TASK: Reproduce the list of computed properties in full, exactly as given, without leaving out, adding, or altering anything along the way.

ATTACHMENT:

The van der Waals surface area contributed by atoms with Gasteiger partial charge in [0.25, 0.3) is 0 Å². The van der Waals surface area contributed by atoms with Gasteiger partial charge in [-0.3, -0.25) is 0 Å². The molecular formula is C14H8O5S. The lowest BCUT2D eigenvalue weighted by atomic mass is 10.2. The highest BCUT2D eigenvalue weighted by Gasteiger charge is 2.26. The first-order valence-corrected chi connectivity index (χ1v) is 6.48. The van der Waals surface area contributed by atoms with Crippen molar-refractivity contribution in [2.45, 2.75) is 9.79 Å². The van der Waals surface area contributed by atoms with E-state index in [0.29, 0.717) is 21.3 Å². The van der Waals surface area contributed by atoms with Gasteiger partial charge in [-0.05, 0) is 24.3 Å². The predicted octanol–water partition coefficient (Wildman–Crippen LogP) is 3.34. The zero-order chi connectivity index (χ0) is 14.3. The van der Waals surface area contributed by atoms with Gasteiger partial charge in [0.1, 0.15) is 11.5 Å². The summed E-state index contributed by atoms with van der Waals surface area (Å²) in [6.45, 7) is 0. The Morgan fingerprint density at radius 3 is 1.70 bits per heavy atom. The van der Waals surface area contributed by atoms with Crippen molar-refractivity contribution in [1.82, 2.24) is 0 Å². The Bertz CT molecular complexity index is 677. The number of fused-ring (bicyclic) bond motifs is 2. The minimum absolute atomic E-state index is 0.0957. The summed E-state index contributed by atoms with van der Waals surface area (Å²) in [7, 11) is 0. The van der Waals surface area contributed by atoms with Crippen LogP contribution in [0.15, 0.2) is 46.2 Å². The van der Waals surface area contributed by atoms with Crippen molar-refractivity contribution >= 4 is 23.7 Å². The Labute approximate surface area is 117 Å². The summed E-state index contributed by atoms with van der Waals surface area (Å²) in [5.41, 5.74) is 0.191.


The van der Waals surface area contributed by atoms with Gasteiger partial charge in [0.25, 0.3) is 0 Å². The van der Waals surface area contributed by atoms with Gasteiger partial charge in [-0.3, -0.25) is 0 Å². The molecular formula is C14H8O5S. The lowest BCUT2D eigenvalue weighted by atomic mass is 10.2. The highest BCUT2D eigenvalue weighted by Gasteiger charge is 2.26. The first-order valence-corrected chi connectivity index (χ1v) is 6.48. The van der Waals surface area contributed by atoms with Crippen molar-refractivity contribution in [2.45, 2.75) is 9.79 Å². The van der Waals surface area contributed by atoms with E-state index in [0.29, 0.717) is 21.3 Å². The van der Waals surface area contributed by atoms with Gasteiger partial charge in [-0.05, 0) is 24.3 Å². The predicted octanol–water partition coefficient (Wildman–Crippen LogP) is 3.34. The zero-order chi connectivity index (χ0) is 14.3. The van der Waals surface area contributed by atoms with Gasteiger partial charge in [0.1, 0.15) is 11.5 Å². The summed E-state index contributed by atoms with van der Waals surface area (Å²) in [6.45, 7) is 0. The Morgan fingerprint density at radius 3 is 1.70 bits per heavy atom. The van der Waals surface area contributed by atoms with Crippen molar-refractivity contribution in [1.82, 2.24) is 0 Å². The Bertz CT molecular complexity index is 677. The number of fused-ring (bicyclic) bond motifs is 2. The minimum absolute atomic E-state index is 0.0957. The summed E-state index contributed by atoms with van der Waals surface area (Å²) in [7, 11) is 0. The van der Waals surface area contributed by atoms with Crippen LogP contribution in [0.15, 0.2) is 46.2 Å². The van der Waals surface area contributed by atoms with Crippen molar-refractivity contribution >= 4 is 23.7 Å². The Labute approximate surface area is 117 Å². The summed E-state index contributed by atoms with van der Waals surface area (Å²) in [5.41, 5.74) is 0.191.